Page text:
Thermal imaging & vision systems

The challenges of infrared M

Measuring radiance is the central aim of researchers using IR cameras on the military test range. However, a number of factors need to be considered to make the most accurate measurements, as Koen Jacobs, FLIR Systems, explains

ost users of infrared (IR) cameras in the commercial world rely on the instruments to measure the

temperature of objects. They might want to know, for example, how hot a certain part of their product gets. On the military test range, however, the main characteristic researchers want to measure is the radiance of an object. With that as their goal, they need to be sure that the IR camera they are using is calibrated for radiance. Radiance is the amount of light — that is,

the number of photons — coming off an object in a particular part of the spectrum at a specific temperature. Radiance is important on the military test range because knowing what an object looks like at particular wavelengths lets detection equipment in the field identify those objects. While temperature readings of the tip of a bullet or the engine block of a vehicle, for instance, may be useful for some work, radiance is the real key to most of what the researchers do.

By measuring radiance in specific wavebands,

researchers understand IR signatures that allow them to identify enemy equipment and personnel, as well as other objects. Based on the radiance they have measured, they can predict what a different detector will see. They can then translate that signature for use by other detectors, such as the IR sensor in the tip of a heat-seeking missile or the scope on a sniper rifle. Thermal cameras, in fact, are often deployed in tanks and carried by many personnel, so providing a reliable signature to


those detectors is valuable. Knowing what an object looks like in the IR also allows the military to camouflage its own equipment.

CaLIbRatIng FoR RadIanCe Unfortunately, many IR camera manufacturers only calibrate their cameras for temperature. They put a series of different reference sources in front of the camera, one emitting at, say, 10°C, one at 50°C, one at 100°C, and so on until they have covered the whole range of temperatures the camera can detect. Often, they will include software that allows users to convert those temperature measurements to radiance, but those conversions use a standard formula. They do not take into account the actual spectral properties of the camera, such as how much light a particular lens transmits or the individual spectral response of the detector. Overlooking those can add error to the measurement and throw off the accuracy of the IR signature. A better way is to calibrate the cameras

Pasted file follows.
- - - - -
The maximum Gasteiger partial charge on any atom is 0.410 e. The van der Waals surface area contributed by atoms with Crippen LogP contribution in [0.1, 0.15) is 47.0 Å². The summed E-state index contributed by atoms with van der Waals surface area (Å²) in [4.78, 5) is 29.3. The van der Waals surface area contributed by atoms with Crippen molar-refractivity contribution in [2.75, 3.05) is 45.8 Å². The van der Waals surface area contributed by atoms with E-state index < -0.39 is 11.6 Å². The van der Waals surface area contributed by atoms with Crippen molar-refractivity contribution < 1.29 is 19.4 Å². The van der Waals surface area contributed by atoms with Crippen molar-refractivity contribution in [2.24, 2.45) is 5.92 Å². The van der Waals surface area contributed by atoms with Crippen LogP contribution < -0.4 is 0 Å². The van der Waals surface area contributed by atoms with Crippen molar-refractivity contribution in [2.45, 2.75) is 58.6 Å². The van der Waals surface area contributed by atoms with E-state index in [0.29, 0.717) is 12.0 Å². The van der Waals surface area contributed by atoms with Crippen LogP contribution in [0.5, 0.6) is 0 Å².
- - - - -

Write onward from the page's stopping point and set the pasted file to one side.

for both temperature and radiance. The system works the same as before, checking the camera’s performance against various reference sources. But at the same time, it is possible to measure how much radiance is emitted by the light source and how much is received by the detector, then report that in terms of energy rather than temperature. Then the user can know how much radiance their camera is detecting, rather than measuring just the temperature and using a

standardised, often inaccurate, estimate to make the conversion. The manufacturer of the camera will

calibrate the device as built, taking into consideration the specific lenses and filters the customer has chosen. Sometimes, though, users will decide they need to image in a waveband they had not anticipated, so they will buy a new filter for that waveband. That filter will not be calibrated to the camera, but it is possible for users to do this sort of calibration themselves. Many advanced users have blackbody sources, and software is available that allows them to perform calibrations.

tHe eFFeCtS oF atMoSpHeRICS The calibrations, of course, take place with a very short distance between the camera and the object, usually less than 20 m, and so do some measurements in the field. But it’s common for the objects being imaged to be much farther away; an aircraft in flight might be, say, two kilometres away, and that distance can change rapidly. The distance affects the measurement of radiance. The issue is that light travelling from the object to the detector has to pass through the intervening atmosphere, a mixture of gases and water vapour that can absorb the photons coming off the object or emit photons at a new wavelength. Each component of that mixture has its own effect on different wavelengths of light. At short distances, changes in atmospheric transmission or atmospheric absorption make little difference. But if the

April 2019 Instrumentation Monthly

Page 1  |  Page 2  |  Page 3  |  Page 4  |  Page 5  |  Page 6  |  Page 7  |  Page 8  |  Page 9  |  Page 10  |  Page 11  |  Page 12  |  Page 13  |  Page 14  |  Page 15  |  Page 16  |  Page 17  |  Page 18  |  Page 19  |  Page 20  |  Page 21  |  Page 22  |  Page 23  |  Page 24  |  Page 25  |  Page 26  |  Page 27  |  Page 28  |  Page 29  |  Page 30  |  Page 31  |  Page 32  |  Page 33  |  Page 34  |  Page 35  |  Page 36  |  Page 37  |  Page 38  |  Page 39  |  Page 40  |  Page 41  |  Page 42  |  Page 43  |  Page 44  |  Page 45  |  Page 46  |  Page 47  |  Page 48  |  Page 49  |  Page 50  |  Page 51  |  Page 52  |  Page 53  |  Page 54  |  Page 55  |  Page 56  |  Page 57  |  Page 58  |  Page 59  |  Page 60  |  Page 61  |  Page 62  |  Page 63  |  Page 64  |  Page 65  |  Page 66  |  Page 67  |  Page 68  |  Page 69  |  Page 70  |  Page 71  |  Page 72  |  Page 73  |  Page 74  |  Page 75  |  Page 76  |  Page 77  |  Page 78  |  Page 79  |  Page 80